Creating An ‘Energy Playlist’ For Homes Through Solar, Smart Thermostats and …

March 18, 2014 by  
Filed under Green Energy News

Who will sell, own and control the electrons that flow through each home?

That question may seem strange considering how the vast majority of American households get their electricity hasn’t changed much in about a century. Energy by and large comes from utilities, and it runs lights, appliances and an array of electronics that inform and entertain us.

But the rise of rooftop solar energy generation, the potential of electric cars to become mainstream and the emergence of smart thermostats are re-shaping the energy map of each household. The changes also are brewing new profit-making opportunities for companies, some of which are well-known brands that haven’t been players in the energy market at all.

“It’s not about the rooftop but what goes into the garage when you get the electric vehicles, and then you get energy storage and then you do energy efficiency. It’s all about owning that home. The rooftop is only the first step,” said Nancy Pfund, managing partner of DBL Investors, at the Cleantech Forum in San Francisco last week. DBL is a venture capital firm that has invested in SolarCity SolarCity and Tesla Motors Tesla Motors. SolarCity installs solar panels and battery packs from Tesla for storing solar electricity, and SolarCity invests a lot of its resources on developing software to control all these equipment and to monitor the home’s energy use and spot energy leaks.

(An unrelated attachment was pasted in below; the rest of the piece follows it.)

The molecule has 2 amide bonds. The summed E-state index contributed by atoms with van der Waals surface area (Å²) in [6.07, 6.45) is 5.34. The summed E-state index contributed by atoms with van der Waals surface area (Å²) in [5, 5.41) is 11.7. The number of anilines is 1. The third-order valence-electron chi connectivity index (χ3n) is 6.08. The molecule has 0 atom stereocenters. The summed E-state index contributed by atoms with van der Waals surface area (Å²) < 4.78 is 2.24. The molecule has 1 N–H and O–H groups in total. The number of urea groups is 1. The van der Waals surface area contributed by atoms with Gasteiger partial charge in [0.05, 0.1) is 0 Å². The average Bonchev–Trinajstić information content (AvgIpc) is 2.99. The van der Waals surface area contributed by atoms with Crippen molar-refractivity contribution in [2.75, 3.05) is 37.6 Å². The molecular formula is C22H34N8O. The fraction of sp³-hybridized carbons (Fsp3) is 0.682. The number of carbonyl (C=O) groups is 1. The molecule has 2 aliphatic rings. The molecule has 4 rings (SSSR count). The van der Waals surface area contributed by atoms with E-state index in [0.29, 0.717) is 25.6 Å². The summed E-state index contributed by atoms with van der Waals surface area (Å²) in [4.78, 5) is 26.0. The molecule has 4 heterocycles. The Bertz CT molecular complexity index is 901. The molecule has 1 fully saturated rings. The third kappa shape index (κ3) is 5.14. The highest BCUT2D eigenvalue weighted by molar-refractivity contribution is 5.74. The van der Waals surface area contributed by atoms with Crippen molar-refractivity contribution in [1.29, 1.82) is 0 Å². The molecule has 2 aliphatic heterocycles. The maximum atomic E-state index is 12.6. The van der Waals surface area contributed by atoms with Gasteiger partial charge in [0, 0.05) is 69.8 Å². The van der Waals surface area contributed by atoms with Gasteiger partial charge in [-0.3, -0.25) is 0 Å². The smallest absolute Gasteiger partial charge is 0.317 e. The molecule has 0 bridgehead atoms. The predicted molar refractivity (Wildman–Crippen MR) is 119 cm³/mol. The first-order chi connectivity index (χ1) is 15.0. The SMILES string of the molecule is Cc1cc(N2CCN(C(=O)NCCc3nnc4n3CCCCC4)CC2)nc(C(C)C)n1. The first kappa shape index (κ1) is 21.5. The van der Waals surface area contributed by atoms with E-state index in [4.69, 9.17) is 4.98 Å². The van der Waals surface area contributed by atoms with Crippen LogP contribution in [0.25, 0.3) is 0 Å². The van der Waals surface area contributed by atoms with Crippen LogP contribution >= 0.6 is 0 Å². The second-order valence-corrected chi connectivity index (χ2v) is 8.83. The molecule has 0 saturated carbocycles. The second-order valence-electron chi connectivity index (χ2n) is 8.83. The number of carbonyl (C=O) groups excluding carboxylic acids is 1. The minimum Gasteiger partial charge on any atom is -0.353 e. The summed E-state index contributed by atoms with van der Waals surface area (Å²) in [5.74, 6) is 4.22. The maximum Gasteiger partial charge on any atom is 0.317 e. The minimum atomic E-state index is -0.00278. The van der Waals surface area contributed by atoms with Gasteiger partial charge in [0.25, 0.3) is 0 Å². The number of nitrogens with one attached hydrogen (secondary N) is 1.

Dow solar shingles

How is the home energy map changing? For one thing, energy from the rooftop solar panels reduces the home’s reliance on the local utility for power and, in some cases, utilities by law have to pay for excess solar electricity that flows into the grid. If electric cars become popular, then demand for energy will rise at night, presumably when people plug in their cars. And while the cars are connected to the grid, they also could respond to the utility’s need for bursts of power to keep the grid running smoothly, a task that is currently handled by fossil fuel power plants.

Then there is Nest, which shot to fame, at least in Silicon Valley, with its sleek thermostat design and software that learns a homeowner’s temperature preferences to adjust the settings accordingly. The thermostat can also control a home’s heating and cooling systems to reduces their energy use as part of a utility’s demand-response program, which signs up homes and businesses that are willing to lower their electricity use a bit during hours of peak demand, such as a hot summer afternoon, and get paid in return.

Google’s Google’s $3.2 billion pending purchase of Nest reflects the Internet giant’s latest interest in playing a role in home energy management, a market it was keen to explore but didn’t do well in during its previous attempt to promote a web tool that helped people monitor and manage their energy use.

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